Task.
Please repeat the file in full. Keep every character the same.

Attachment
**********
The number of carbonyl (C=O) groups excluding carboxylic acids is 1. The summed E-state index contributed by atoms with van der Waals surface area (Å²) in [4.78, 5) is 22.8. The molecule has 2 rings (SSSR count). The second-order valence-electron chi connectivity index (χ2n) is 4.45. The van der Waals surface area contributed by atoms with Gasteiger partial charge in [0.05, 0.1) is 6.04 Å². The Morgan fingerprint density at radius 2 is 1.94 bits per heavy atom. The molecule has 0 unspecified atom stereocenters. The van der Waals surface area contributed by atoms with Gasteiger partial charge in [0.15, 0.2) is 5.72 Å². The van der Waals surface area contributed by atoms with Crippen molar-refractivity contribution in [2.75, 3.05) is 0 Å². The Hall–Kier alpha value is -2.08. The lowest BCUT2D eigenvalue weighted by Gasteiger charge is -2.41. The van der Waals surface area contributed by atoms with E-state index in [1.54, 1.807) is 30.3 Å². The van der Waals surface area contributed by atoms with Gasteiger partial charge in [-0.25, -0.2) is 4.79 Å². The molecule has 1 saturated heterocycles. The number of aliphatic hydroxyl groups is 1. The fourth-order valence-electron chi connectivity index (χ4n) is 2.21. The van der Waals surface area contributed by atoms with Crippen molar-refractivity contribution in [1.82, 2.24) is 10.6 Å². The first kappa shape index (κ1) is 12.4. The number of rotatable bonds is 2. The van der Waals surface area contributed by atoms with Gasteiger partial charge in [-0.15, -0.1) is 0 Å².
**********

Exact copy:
The number of carbonyl (C=O) groups excluding carboxylic acids is 1. The summed E-state index contributed by atoms with van der Waals surface area (Å²) in [4.78, 5) is 22.8. The molecule has 2 rings (SSSR count). The second-order valence-electron chi connectivity index (χ2n) is 4.45. The van der Waals surface area contributed by atoms with Gasteiger partial charge in [0.05, 0.1) is 6.04 Å². The Morgan fingerprint density at radius 2 is 1.94 bits per heavy atom. The molecule has 0 unspecified atom stereocenters. The van der Waals surface area contributed by atoms with Gasteiger partial charge in [0.15, 0.2) is 5.72 Å². The van der Waals surface area contributed by atoms with Crippen molar-refractivity contribution in [2.75, 3.05) is 0 Å². The Hall–Kier alpha value is -2.08. The lowest BCUT2D eigenvalue weighted by Gasteiger charge is -2.41. The van der Waals surface area contributed by atoms with E-state index in [1.54, 1.807) is 30.3 Å². The van der Waals surface area contributed by atoms with Gasteiger partial charge in [-0.25, -0.2) is 4.79 Å². The molecule has 1 saturated heterocycles. The number of aliphatic hydroxyl groups is 1. The fourth-order valence-electron chi connectivity index (χ4n) is 2.21. The van der Waals surface area contributed by atoms with Crippen molar-refractivity contribution in [1.82, 2.24) is 10.6 Å². The first kappa shape index (κ1) is 12.4. The number of rotatable bonds is 2. The van der Waals surface area contributed by atoms with Gasteiger partial charge in [-0.15, -0.1) is 0 Å².